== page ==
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AQuA: Analytical Quality Assessment for Optimizing Video Analytics Systems

AQuA: Analytical Quality Assessment for Optimizing Video Analytics Systems Millions of cameras at edge are being deployed to power a variety of different deep learning applications. However, the frames captured by these cameras are not always pristine – they can be distorted due to lighting issues, sensor noise, compression etc. Such distortions not only deteriorate visual quality, they impact the accuracy of deep learning applications that process such video streams. In this work, we introduce AQuA, to protect application accuracy against such distorted frames by scoring the level of distortion in the frames. It takes into account the analytical quality of frames, not the visual quality, by learning a novel metric, classifier opinion score, and uses a lightweight, CNN-based, object-independent feature extractor. AQuA accurately scores distortion levels of frames and generalizes to multiple different deep learning applications. When used for filtering poor quality frames at edge, it reduces high-confidence errors for analytics applications by 17%. Through filtering, and due to its low overhead (14ms), AQuA can also reduce computation time and average bandwidth usage by 25%.

F3S: Free Flow Fever Screening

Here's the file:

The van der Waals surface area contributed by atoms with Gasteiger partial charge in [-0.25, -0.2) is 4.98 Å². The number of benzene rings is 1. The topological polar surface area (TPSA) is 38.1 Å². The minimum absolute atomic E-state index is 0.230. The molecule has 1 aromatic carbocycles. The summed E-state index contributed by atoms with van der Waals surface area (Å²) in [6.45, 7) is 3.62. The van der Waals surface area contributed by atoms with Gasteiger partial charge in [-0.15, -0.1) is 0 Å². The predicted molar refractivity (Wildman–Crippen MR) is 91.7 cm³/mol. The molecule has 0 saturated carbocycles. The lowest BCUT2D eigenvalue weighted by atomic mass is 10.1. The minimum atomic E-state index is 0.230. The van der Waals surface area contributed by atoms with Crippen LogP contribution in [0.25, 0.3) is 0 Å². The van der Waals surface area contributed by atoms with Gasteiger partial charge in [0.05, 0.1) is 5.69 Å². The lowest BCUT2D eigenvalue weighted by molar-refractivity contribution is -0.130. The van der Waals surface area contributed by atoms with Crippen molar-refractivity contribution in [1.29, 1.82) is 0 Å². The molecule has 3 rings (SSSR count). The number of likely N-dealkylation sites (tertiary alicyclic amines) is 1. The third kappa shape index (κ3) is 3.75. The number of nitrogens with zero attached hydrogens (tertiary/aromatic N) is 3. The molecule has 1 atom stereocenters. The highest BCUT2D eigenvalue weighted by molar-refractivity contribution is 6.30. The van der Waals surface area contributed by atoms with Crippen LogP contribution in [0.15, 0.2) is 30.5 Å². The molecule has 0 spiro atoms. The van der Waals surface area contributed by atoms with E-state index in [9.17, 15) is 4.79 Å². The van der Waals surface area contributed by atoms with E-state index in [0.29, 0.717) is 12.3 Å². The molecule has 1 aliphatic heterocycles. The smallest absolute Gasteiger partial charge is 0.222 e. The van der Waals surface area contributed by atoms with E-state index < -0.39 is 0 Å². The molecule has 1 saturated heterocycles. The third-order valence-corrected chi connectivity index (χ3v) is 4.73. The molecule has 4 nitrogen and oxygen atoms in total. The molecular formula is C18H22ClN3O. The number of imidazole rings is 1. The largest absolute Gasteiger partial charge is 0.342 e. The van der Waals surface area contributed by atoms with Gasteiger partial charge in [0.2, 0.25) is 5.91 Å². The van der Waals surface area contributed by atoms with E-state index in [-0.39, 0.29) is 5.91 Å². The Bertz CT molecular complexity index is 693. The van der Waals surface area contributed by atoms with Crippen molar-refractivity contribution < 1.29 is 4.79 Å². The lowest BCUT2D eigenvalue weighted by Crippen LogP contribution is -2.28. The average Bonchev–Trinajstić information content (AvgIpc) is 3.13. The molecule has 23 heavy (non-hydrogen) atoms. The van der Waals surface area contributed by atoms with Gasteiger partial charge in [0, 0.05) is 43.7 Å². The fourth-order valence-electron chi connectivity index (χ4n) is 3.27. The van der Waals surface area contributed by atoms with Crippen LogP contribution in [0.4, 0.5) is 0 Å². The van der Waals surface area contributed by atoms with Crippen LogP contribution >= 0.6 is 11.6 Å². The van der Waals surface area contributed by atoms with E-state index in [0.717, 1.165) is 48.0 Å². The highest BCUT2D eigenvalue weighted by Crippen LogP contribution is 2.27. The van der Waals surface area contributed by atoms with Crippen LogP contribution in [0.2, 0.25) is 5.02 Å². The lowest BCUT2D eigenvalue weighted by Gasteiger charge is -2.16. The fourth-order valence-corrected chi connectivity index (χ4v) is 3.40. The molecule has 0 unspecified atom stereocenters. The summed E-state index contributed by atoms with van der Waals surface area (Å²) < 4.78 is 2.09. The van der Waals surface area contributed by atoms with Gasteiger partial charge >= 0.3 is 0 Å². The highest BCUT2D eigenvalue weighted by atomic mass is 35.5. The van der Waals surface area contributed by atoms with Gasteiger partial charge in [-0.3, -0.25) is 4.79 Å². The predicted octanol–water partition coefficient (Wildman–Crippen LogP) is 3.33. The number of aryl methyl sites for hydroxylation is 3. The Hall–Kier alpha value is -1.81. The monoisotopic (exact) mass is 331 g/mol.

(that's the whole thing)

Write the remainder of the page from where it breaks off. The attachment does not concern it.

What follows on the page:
F3S: Free Flow Fever Screening Identification of people with elevated body temperature can reduce or dramatically slow down the spread of infectious diseases like COVID-19. We present a novel fever-screening system, F 3 S, that uses edge machine learning techniques to accurately measure core body temperatures of multiple individuals in a free-flow setting. F 3 S performs real-time sensor fusion of visual camera with thermal camera data streams to detect elevated body temperature, and it has several unique features: (a) visual and thermal streams represent very different modalities, and we dynamically associate semantically-equivalent regions across visual and thermal frames by using a new, dynamic alignment technique that analyzes content and context in real-time, (b) we track people through occlusions, identify the eye (inner canthus), forehead, face and head regions where possible, and provide an accurate temperature reading by using a prioritized refinement algorithm, and (c) we robustly detect elevated body temperature even in the presence of personal protective equipment like masks, or sunglasses or hats, all of which can be affected by hot weather and lead to spurious temperature readings. F 3 S has been deployed at over a dozen large commercial establishments, providing contact-less, free-flow, real-time fever screening for thousands of employees and customers in indoors and outdoor settings.